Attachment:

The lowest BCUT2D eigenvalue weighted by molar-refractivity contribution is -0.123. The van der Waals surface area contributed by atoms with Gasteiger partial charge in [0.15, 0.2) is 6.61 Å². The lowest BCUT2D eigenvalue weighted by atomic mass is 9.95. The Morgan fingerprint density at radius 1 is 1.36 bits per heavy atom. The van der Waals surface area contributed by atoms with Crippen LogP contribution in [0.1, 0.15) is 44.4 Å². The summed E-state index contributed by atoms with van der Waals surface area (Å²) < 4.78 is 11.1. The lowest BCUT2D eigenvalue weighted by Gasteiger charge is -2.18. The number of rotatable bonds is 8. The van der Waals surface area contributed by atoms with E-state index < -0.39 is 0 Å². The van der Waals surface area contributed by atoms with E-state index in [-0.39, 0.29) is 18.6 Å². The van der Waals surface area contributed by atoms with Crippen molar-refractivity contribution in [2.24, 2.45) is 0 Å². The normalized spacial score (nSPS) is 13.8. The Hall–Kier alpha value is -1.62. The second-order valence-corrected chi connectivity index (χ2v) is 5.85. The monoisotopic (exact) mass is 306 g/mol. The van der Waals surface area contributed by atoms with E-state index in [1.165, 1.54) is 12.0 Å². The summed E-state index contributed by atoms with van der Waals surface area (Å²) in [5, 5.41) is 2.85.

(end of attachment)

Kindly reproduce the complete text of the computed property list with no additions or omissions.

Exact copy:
The lowest BCUT2D eigenvalue weighted by molar-refractivity contribution is -0.123. The van der Waals surface area contributed by atoms with Gasteiger partial charge in [0.15, 0.2) is 6.61 Å². The lowest BCUT2D eigenvalue weighted by atomic mass is 9.95. The Morgan fingerprint density at radius 1 is 1.36 bits per heavy atom. The van der Waals surface area contributed by atoms with Crippen LogP contribution in [0.1, 0.15) is 44.4 Å². The summed E-state index contributed by atoms with van der Waals surface area (Å²) < 4.78 is 11.1. The lowest BCUT2D eigenvalue weighted by Gasteiger charge is -2.18. The number of rotatable bonds is 8. The van der Waals surface area contributed by atoms with E-state index < -0.39 is 0 Å². The van der Waals surface area contributed by atoms with E-state index in [-0.39, 0.29) is 18.6 Å². The van der Waals surface area contributed by atoms with Crippen molar-refractivity contribution in [2.24, 2.45) is 0 Å². The normalized spacial score (nSPS) is 13.8. The Hall–Kier alpha value is -1.62. The second-order valence-corrected chi connectivity index (χ2v) is 5.85. The monoisotopic (exact) mass is 306 g/mol. The van der Waals surface area contributed by atoms with E-state index in [1.165, 1.54) is 12.0 Å². The summed E-state index contributed by atoms with van der Waals surface area (Å²) in [5, 5.41) is 2.85.